To do this it has developed a black list that includes 30 tax havens, including Panama.
According to documents published by the European Union (EU), this list will be "used to sift through non-cooperative jurisdictions in tax matters and develop a common strategy for the EC" with these regulations.
It's a project that has been heavily criticized because it was developed under Jean-Claude Junker. According to investigations, Junker orchestrated a regime that allowed a number of companies, such as Apple, Amazon, Ikea, Burberry, Procter & Gamble and Deutsche Bank,to pay less taxes in Luxembourg while he was head of the government.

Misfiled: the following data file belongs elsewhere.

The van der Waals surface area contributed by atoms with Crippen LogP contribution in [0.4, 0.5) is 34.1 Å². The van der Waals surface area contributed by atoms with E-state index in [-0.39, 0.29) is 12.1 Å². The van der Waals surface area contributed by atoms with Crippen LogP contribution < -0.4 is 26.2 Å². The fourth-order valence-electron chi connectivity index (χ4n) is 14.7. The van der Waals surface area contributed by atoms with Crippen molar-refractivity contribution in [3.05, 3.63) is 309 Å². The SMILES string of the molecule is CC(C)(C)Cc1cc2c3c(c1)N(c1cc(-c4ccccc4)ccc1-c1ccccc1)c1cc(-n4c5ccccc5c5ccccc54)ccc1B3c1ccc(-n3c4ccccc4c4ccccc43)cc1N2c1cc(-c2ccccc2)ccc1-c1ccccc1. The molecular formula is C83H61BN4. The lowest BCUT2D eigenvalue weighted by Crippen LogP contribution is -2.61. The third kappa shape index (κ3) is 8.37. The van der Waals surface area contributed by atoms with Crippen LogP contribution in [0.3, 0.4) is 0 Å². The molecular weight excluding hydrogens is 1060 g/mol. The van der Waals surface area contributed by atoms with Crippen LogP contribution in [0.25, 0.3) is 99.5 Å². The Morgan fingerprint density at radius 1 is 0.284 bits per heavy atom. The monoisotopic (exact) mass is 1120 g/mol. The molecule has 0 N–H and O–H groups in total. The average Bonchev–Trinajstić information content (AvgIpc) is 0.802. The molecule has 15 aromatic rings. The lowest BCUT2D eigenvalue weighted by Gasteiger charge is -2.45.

The list specifically excludes Luxembourg, whose deficiencies in international regulations allowed large companies to use that country as a tax haven.
Vanessa Mock, spokesman for the European Commission, said there "has been no evaluation or analysis of the countries listed in the European Union" for possible violations of the regulations it wants to impose on other countries.
In the case of Panama, the commission also apprarently failed to take into account tax agreements it signed with Spain and Italy.
The government plans on issuing a response next week.